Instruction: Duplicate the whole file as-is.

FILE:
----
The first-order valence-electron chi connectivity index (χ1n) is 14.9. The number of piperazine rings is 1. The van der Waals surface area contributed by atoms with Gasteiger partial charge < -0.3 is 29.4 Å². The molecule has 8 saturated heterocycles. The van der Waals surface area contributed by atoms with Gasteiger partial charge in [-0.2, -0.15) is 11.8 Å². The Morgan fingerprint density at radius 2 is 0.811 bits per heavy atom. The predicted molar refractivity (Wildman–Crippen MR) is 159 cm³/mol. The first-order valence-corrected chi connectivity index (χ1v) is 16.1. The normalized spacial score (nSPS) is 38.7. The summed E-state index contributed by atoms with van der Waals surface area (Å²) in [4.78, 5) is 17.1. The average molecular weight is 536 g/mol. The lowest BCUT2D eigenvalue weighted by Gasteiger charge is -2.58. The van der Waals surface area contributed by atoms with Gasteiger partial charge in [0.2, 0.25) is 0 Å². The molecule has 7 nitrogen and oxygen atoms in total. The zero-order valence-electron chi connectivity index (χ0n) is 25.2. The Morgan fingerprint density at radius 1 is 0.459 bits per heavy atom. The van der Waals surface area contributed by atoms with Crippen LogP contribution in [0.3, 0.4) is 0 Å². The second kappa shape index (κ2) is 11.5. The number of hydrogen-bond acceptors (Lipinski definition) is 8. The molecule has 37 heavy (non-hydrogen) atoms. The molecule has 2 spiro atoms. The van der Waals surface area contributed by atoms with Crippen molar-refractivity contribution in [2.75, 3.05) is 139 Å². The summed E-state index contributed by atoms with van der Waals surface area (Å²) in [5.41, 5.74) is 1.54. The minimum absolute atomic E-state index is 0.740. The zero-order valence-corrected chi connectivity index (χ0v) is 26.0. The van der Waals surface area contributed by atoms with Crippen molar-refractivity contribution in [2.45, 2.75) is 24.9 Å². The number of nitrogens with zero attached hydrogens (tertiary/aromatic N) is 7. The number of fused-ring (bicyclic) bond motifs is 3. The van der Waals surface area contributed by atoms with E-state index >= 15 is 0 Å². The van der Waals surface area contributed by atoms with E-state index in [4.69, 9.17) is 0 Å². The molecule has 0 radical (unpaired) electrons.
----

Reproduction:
The first-order valence-electron chi connectivity index (χ1n) is 14.9. The number of piperazine rings is 1. The van der Waals surface area contributed by atoms with Gasteiger partial charge < -0.3 is 29.4 Å². The molecule has 8 saturated heterocycles. The van der Waals surface area contributed by atoms with Gasteiger partial charge in [-0.2, -0.15) is 11.8 Å². The Morgan fingerprint density at radius 2 is 0.811 bits per heavy atom. The predicted molar refractivity (Wildman–Crippen MR) is 159 cm³/mol. The first-order valence-corrected chi connectivity index (χ1v) is 16.1. The normalized spacial score (nSPS) is 38.7. The summed E-state index contributed by atoms with van der Waals surface area (Å²) in [4.78, 5) is 17.1. The average molecular weight is 536 g/mol. The lowest BCUT2D eigenvalue weighted by Gasteiger charge is -2.58. The van der Waals surface area contributed by atoms with Gasteiger partial charge in [0.2, 0.25) is 0 Å². The molecule has 7 nitrogen and oxygen atoms in total. The zero-order valence-electron chi connectivity index (χ0n) is 25.2. The Morgan fingerprint density at radius 1 is 0.459 bits per heavy atom. The van der Waals surface area contributed by atoms with Crippen LogP contribution in [0.3, 0.4) is 0 Å². The second kappa shape index (κ2) is 11.5. The number of hydrogen-bond acceptors (Lipinski definition) is 8. The molecule has 37 heavy (non-hydrogen) atoms. The molecule has 2 spiro atoms. The van der Waals surface area contributed by atoms with Crippen molar-refractivity contribution in [2.75, 3.05) is 139 Å². The summed E-state index contributed by atoms with van der Waals surface area (Å²) in [5.41, 5.74) is 1.54. The minimum absolute atomic E-state index is 0.740. The zero-order valence-corrected chi connectivity index (χ0v) is 26.0. The van der Waals surface area contributed by atoms with Crippen molar-refractivity contribution in [2.45, 2.75) is 24.9 Å². The number of nitrogens with zero attached hydrogens (tertiary/aromatic N) is 7. The number of fused-ring (bicyclic) bond motifs is 3. The van der Waals surface area contributed by atoms with E-state index >= 15 is 0 Å². The van der Waals surface area contributed by atoms with E-state index in [4.69, 9.17) is 0 Å². The molecule has 0 radical (unpaired) electrons.